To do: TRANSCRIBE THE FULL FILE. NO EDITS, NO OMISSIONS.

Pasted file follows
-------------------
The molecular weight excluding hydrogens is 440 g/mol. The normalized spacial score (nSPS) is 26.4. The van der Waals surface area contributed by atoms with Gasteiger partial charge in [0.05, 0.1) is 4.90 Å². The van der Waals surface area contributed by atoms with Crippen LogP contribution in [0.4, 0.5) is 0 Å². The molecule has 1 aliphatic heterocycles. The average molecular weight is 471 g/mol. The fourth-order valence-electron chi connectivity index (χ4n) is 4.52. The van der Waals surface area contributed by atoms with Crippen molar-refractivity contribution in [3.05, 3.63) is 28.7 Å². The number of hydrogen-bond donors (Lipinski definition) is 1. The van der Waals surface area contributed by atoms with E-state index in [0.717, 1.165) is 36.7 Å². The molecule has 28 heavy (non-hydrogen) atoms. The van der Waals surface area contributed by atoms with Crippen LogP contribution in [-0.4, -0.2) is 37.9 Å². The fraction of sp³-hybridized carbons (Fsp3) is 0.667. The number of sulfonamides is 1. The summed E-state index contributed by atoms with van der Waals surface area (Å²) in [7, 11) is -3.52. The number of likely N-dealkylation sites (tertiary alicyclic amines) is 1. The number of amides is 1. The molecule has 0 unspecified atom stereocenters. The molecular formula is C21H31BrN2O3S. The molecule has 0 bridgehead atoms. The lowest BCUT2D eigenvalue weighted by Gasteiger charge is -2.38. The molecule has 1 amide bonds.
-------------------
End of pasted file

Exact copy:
The molecular weight excluding hydrogens is 440 g/mol. The normalized spacial score (nSPS) is 26.4. The van der Waals surface area contributed by atoms with Gasteiger partial charge in [0.05, 0.1) is 4.90 Å². The van der Waals surface area contributed by atoms with Crippen LogP contribution in [0.4, 0.5) is 0 Å². The molecule has 1 aliphatic heterocycles. The average molecular weight is 471 g/mol. The fourth-order valence-electron chi connectivity index (χ4n) is 4.52. The van der Waals surface area contributed by atoms with Crippen molar-refractivity contribution in [3.05, 3.63) is 28.7 Å². The number of hydrogen-bond donors (Lipinski definition) is 1. The van der Waals surface area contributed by atoms with E-state index in [0.717, 1.165) is 36.7 Å². The molecule has 28 heavy (non-hydrogen) atoms. The van der Waals surface area contributed by atoms with Crippen LogP contribution in [-0.4, -0.2) is 37.9 Å². The fraction of sp³-hybridized carbons (Fsp3) is 0.667. The number of sulfonamides is 1. The summed E-state index contributed by atoms with van der Waals surface area (Å²) in [7, 11) is -3.52. The number of likely N-dealkylation sites (tertiary alicyclic amines) is 1. The number of amides is 1. The molecule has 0 unspecified atom stereocenters. The molecular formula is C21H31BrN2O3S. The molecule has 0 bridgehead atoms. The lowest BCUT2D eigenvalue weighted by Gasteiger charge is -2.38. The molecule has 1 amide bonds.